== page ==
Everyone calls Marysville, Montana a ghost town, except the eighty-three residents.
These die-hards are known for spouting, “It ain’t a ghost town until the last dog leaves.”
Tommy Cruse found gold here in 1876 and named his mine Drumlummon after his parish back in Ireland. About $30 million worth of gold and silver was mined out in about 30 years.
Another $20 million was mined in 12 other mines in a 12 mile square. I can do the math. That’s $50 million dollars.
But now, the buildings precariously hold each other up. The insides are filled with dangerous crumbling foundations, rotting floor boards, broken beer bottles and dangling wiring.
This car was parked off of Main Street. How do you just leave your car on main street so long that weeds overtake the dashboard? Did someone just forget where they parked it?
There really isn’t a menu. You have four or five choices for your main course, two of them are steak. Your side dishes include a piece of corn on the cob that has been boiling all evening, a pile of baked beans that are smoky and spicy, and incredible sauteed mushrooms. The white buns mighta been from the day-old bakery.
When my husband ordered a salad the waitress snorted with redneck disdain and said, “We don’t DO salad.”
The service wasn’t really that great. Our waitress smiled once when she saw my Dad’s credit card coming out to pay.
We sat at unpainted picnic tables. Red and white checkered vinyl tablecloths, complete with holes and dirt etched into all the white squares, were the only color in the building. My brother was astounded at their decorating. I guess they hung a few pictures on the walls since he was there last. That isn’t wallpaper in the picture, it is names carved in every square inch of walls and ceiling.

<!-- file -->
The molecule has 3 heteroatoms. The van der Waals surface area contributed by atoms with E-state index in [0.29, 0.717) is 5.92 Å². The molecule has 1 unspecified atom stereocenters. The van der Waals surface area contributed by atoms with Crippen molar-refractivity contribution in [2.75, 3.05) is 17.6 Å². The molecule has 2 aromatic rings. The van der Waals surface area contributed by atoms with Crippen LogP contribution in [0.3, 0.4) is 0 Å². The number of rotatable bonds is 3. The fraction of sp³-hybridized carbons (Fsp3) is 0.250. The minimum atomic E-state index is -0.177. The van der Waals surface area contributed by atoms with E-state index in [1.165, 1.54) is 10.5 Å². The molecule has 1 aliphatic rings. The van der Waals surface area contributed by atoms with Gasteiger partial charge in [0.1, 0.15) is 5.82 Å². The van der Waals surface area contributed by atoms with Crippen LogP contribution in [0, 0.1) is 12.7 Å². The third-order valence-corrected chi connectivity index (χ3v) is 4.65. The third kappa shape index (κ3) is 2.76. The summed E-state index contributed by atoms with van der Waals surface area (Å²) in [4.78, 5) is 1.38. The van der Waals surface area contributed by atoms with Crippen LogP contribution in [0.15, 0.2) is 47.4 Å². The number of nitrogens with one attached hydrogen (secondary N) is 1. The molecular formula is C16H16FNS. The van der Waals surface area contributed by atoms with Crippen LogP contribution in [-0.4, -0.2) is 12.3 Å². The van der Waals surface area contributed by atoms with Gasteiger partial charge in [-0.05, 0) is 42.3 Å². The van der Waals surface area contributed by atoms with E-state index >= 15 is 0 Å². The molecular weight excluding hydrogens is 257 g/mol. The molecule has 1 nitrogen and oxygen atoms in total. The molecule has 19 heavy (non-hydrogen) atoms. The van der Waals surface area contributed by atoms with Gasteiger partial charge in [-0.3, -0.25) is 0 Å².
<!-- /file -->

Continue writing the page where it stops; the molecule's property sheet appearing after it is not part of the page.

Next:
When he further marveled that they now had a kitchen, I understood the BBB rating. They used to grill everything outside. How can the health department inspect a restaurant’s kitchen when they don’t really have one?
He’s eaten a lot of steak from coast to coast.
After the meal, a stroll through town helps digest the pound of meat you ate.
The sounds of children laughing and dogs barking echos down the empty streets. Instead of being a presence, it’s a blatant reminder of absence.
Money usually leaves a lasting impression. Monuments are built. Impressive and enduring buildings are created with such ornate touches that generations continue to marvel at the grandeur. In Marysville, there’s nothing left of the $50 million but the memories, the stories, the crumbling facades, and the gold fever that still lingers in a few hearts.
I marveled at the complete loss of prosperity and life.
As our feet scuffled through the dusty streets and we began to shiver in the evening shadows dancing on the ghostly buildings, my heart wondered about those people of long ago.
Did they use their money to buy the ranch they had been dreaming about? Did they send it to bring their families from back East? Or, did they drink and gamble it away in the saloons? Did the wealth make them or break them?
Riches can snare the soul. Rich people aren’t always happy people. Rich people don’t always have good relationships. Rich people can trust in themselves and their wealth and not in the God, the creator who put the veins of gold and silver in the earth.
Is it a sin to be rich? Is it a sin to discover the mother lode of gold? No. The LOVE of money is the root of all evil, not money.
The Biblical patriarch , Job, understood the error of putting trust in earthly riches and not in the Lord.
Job 31:24, “If I have made gold my hope, or have said to the fine gold, you are my confidence;”
31:28, “This also were an iniquity to be punished by the Judge: for I should have denied the God that is above.”
Solomon, the richest man in the Bible, also understood the place gold and silver should have in lives of men.
Proverbs 16:16, “How much better is it to get wisdom than gold! and to get understanding rather to be chosen than silver!”
Did the people that thronged Marysville over 100 years ago have wisdom and understanding of the Savior? Or did they just have gold and silver?
Then, I turned introspective. Will my life be best represented by a deserted, dilapidated building or by an ornamental, enduring edifice?